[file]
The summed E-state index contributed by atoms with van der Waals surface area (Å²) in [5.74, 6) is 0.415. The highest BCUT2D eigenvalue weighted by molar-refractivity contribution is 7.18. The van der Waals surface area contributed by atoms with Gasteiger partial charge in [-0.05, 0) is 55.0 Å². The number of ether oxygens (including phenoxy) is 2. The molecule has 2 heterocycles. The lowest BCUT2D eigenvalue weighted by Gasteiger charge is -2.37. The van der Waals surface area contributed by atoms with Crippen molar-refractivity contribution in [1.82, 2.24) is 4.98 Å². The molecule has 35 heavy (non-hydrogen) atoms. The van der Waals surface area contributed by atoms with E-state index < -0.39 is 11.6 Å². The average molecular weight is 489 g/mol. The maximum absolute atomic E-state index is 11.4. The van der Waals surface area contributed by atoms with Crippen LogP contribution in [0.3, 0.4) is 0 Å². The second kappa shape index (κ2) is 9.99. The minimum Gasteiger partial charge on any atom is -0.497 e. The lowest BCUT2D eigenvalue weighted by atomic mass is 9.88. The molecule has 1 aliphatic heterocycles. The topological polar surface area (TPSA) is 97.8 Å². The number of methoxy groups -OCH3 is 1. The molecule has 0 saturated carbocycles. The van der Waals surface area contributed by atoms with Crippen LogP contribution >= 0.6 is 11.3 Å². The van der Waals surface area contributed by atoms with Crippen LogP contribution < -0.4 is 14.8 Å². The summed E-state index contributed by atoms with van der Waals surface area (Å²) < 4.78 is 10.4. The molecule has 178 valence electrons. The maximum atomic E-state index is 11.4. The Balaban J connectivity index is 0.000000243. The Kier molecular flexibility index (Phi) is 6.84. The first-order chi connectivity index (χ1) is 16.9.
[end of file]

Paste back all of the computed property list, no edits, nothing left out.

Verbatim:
The summed E-state index contributed by atoms with van der Waals surface area (Å²) in [5.74, 6) is 0.415. The highest BCUT2D eigenvalue weighted by molar-refractivity contribution is 7.18. The van der Waals surface area contributed by atoms with Gasteiger partial charge in [-0.05, 0) is 55.0 Å². The number of ether oxygens (including phenoxy) is 2. The molecule has 2 heterocycles. The lowest BCUT2D eigenvalue weighted by Gasteiger charge is -2.37. The van der Waals surface area contributed by atoms with Crippen molar-refractivity contribution in [1.82, 2.24) is 4.98 Å². The molecule has 35 heavy (non-hydrogen) atoms. The van der Waals surface area contributed by atoms with E-state index < -0.39 is 11.6 Å². The average molecular weight is 489 g/mol. The maximum absolute atomic E-state index is 11.4. The van der Waals surface area contributed by atoms with Crippen LogP contribution in [0.3, 0.4) is 0 Å². The second kappa shape index (κ2) is 9.99. The minimum Gasteiger partial charge on any atom is -0.497 e. The lowest BCUT2D eigenvalue weighted by atomic mass is 9.88. The molecule has 1 aliphatic heterocycles. The topological polar surface area (TPSA) is 97.8 Å². The number of methoxy groups -OCH3 is 1. The molecule has 0 saturated carbocycles. The van der Waals surface area contributed by atoms with Crippen LogP contribution >= 0.6 is 11.3 Å². The van der Waals surface area contributed by atoms with Crippen LogP contribution < -0.4 is 14.8 Å². The summed E-state index contributed by atoms with van der Waals surface area (Å²) < 4.78 is 10.4. The molecule has 178 valence electrons. The maximum atomic E-state index is 11.4. The Balaban J connectivity index is 0.000000243. The Kier molecular flexibility index (Phi) is 6.84. The first-order chi connectivity index (χ1) is 16.9.